Anyway, Charice looks like the best person to inspire our youth these days. She has, like Journey's Arnel Pineda, strove hard, stayed true to her craft and both maintained their dedication to performing their best. I hope Charice the best and if there was any one I'd be placing a bloody bet on with regards giving something back, and working hard with dignity and pride, it'll be on her.

Posting the Oprah performance for archive purposes.

Credits Note To God (143/Reprise Records) Digital download | 3:59 | Diane Warren, David Foster | Originally recorded 2006 by JoJo | Release Date: 18 May 2009 | Official video page | Video above from youtube user 'winnerschoice123' | Watch on Oprah | (Currently #3 on Itunes UK, #2 on Amazon Downloads) | [Crossposted blog]

Added 3:04pm

I had to zip in and out of this blog to squeeze in a presentation today. I'd like to add that in one of the videos I saw of Charice and David Foster (the Carousel of Hope 2008), he said Charice had only learned English three months prior to the event when "she really couldn't speak English".

I think this statement is unfair to Charice. She may not be articulate (or even talkative in front of big-name celebrities whom she comes face to face with), but almost everyone in the Philippines from all strata speaks English enough to be understood.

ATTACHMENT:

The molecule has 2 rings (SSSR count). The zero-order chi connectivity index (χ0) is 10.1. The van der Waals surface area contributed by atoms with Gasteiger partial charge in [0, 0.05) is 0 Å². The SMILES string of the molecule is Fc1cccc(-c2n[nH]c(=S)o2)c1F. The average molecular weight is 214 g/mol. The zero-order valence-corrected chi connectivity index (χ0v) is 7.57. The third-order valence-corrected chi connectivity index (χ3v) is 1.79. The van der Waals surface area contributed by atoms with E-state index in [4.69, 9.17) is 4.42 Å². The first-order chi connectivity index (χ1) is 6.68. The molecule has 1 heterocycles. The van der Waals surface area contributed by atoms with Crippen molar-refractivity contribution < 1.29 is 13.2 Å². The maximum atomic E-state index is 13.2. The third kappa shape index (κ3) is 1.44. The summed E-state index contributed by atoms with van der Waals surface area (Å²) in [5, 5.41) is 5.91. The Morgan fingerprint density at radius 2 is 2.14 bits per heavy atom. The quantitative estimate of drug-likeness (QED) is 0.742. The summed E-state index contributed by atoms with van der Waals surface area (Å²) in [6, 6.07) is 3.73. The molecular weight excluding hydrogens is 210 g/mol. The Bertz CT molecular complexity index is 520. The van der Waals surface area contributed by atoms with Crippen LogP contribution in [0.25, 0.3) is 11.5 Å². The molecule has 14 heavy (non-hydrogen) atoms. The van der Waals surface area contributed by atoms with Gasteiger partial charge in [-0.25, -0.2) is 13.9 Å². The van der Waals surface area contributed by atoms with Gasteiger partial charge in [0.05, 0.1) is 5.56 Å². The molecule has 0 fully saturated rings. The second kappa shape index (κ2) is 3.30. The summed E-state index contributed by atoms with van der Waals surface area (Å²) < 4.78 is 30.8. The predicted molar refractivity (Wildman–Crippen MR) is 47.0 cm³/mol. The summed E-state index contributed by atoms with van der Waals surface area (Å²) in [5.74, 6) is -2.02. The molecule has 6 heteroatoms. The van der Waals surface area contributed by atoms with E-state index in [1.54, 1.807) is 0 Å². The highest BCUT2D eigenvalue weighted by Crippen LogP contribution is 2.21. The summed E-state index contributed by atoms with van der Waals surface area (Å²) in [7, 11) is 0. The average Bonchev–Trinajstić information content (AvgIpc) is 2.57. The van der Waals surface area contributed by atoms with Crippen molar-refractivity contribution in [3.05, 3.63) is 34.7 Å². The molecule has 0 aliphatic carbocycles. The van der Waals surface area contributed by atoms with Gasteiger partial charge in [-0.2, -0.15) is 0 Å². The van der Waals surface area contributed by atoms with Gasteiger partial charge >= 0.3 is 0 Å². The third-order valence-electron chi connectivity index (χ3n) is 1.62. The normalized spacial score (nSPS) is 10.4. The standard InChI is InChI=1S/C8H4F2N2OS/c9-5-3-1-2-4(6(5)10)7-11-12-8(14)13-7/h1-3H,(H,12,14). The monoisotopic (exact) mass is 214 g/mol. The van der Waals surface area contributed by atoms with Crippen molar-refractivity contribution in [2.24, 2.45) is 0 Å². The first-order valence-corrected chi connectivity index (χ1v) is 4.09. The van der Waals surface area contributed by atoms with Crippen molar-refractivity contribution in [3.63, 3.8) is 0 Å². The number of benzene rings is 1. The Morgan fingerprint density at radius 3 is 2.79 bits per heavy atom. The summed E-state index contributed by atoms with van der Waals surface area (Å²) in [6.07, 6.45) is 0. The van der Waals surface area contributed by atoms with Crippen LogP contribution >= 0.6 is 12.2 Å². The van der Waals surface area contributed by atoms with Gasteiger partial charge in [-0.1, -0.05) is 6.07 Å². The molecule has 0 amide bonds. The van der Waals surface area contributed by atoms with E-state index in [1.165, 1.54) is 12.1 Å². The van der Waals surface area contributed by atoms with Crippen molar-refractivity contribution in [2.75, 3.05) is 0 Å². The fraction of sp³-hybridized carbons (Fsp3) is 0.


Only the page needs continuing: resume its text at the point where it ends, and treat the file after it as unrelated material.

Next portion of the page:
We are, after all, a former American colony with almost nary a trace of Spain's 400-year domination in our language. If Charice's packaging is something like an exotic tropical find, then it is no different from how the Filipinos were exhibited at the 1904 St. Louis Exposition.

How can Charice "sing from the heart" as Celine Dion remarked, if she could not understand the lyrics to her songs? She is not an Antonio Banderas who was able to learn the script for the film Philadelphia (1993) phonetically. It's too much exoticism put on Charice who certainly spoke English good enough to express her thoughts when she appeared on Ellen in 2007.

David Foster must be so overwhelmed by Charice; otherwise, he must have cracked a joke I didn't quite get. However, his every mention of "from the Philippines...Charice!" at each introduction is commendable. Because of this, Charice has become our, uhm, unsung (and unofficial) entertainment ambassador.


A confession I should have posted during the Holy Week yet: Lambert/Iraheta. Allison Iraheta has been voted out and avid American Idol followers think her votes were split up between Danny Gokey and Kris Allen.